Nation of Islam Leader Louis Farrakhan is taking to cyberspace on Wednesday to answer questions on everything from the presidential race, youth, education, media, religion and hip-hop.
The outspoken leader will engage in a question-and-answer session starting at 8 p.m. EST when he engages users of Twitter, Facebook, and YouTube users in his first ever social media town hall meeting.
Farrakhan, 79, has enjoyed a controversial career as a motivator and leader of the black community.
He has frequently been accused of anti-Semitism, once even calling Jews “the greatest controllers of black minds.” But he also organized the largely successful Million Man March in 1995 that sought to increase the role of black men in their homes and communities.
Farrakhan has never been shy about aggressively taking on issues that confront the black community.
In a speech in New York on Monday, he chided the African-American community for not taking more responsibility for the scourge of gun violence that has claimed the lives of so many young, black men.
Farrakhan’s message that blacks must look at themselves to stem the tide of urban violence echoed that of NYPD Commissioner Raymond Kelly, who irritated some leaders and elected officials in the black community this summer when he called on black voices to speak out forcefully on gun violence.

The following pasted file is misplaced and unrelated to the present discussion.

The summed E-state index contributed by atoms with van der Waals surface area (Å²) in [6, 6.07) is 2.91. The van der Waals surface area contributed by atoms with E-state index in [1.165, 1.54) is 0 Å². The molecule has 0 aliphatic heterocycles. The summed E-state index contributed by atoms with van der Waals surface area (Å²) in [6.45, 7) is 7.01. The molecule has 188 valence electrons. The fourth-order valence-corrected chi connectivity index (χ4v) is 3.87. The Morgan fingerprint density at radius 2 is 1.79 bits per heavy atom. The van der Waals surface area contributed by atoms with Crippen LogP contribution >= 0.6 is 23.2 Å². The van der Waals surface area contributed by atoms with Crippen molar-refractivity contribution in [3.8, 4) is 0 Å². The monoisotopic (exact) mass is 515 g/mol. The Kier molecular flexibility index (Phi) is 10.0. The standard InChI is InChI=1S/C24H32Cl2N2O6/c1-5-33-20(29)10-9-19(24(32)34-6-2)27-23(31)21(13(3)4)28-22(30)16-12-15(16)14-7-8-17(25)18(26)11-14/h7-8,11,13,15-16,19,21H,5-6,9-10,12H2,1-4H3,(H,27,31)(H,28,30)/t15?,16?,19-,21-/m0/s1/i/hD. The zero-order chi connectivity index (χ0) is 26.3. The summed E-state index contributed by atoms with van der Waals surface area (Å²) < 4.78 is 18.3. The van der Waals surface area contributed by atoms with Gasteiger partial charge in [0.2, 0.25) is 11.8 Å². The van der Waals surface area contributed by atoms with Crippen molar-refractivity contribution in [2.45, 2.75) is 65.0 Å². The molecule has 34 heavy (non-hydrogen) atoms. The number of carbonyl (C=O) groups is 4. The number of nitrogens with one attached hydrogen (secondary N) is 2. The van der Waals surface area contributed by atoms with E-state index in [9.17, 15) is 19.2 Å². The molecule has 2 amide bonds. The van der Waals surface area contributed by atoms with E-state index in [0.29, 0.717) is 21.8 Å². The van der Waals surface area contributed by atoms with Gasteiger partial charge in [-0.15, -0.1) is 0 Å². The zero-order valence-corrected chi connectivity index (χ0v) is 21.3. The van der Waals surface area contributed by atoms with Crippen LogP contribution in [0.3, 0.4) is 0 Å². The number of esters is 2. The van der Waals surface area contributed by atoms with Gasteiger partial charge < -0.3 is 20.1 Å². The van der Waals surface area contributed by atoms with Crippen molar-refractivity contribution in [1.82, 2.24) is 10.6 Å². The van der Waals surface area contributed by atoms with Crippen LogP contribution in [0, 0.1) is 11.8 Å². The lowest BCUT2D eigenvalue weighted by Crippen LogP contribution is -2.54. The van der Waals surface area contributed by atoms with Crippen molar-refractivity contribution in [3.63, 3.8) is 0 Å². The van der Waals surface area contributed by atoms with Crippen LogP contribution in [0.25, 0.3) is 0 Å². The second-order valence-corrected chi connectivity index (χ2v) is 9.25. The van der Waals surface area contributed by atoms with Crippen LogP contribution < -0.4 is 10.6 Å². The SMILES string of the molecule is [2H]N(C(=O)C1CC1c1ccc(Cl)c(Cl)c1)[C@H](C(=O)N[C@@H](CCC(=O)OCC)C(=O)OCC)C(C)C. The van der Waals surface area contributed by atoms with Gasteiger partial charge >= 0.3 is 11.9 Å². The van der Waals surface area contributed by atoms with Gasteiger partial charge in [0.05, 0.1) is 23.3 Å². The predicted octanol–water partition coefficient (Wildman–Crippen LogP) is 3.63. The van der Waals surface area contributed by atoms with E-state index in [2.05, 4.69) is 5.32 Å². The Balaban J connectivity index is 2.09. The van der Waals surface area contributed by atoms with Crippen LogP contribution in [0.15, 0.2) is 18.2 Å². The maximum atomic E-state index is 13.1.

“There should be outcry that 96 percent of the shooting victims in this city are black or Latino,” Kelly said in July. “Most of them are young men. When you look at it, at the end of the day, you sense there’s reasons as to why people are being killed. There should be a huge outcry, but there isn’t.
Prior to that, Farrakhan had directed his ire at President Barack Obama in late May following his endorsement of gay marriage, calling him the “first president that sanctions what the scripture forbids.”
It wasn’t the first time Farrakhan has publicly assailed Obama. In 2011, Farrakhan labeled him an “assassin” and warned of the consequences of the death of Colonel Muammar Gadhafi of Libya, with whom Farrakhan had a close friendship since the 1990s.
It was a far cry from 2008, when the Nation of Islam leader was considerably more welcoming of Obama, telling the crowd at a Saviours’ Day event that when Obama talks, “the Messiah is speaking.”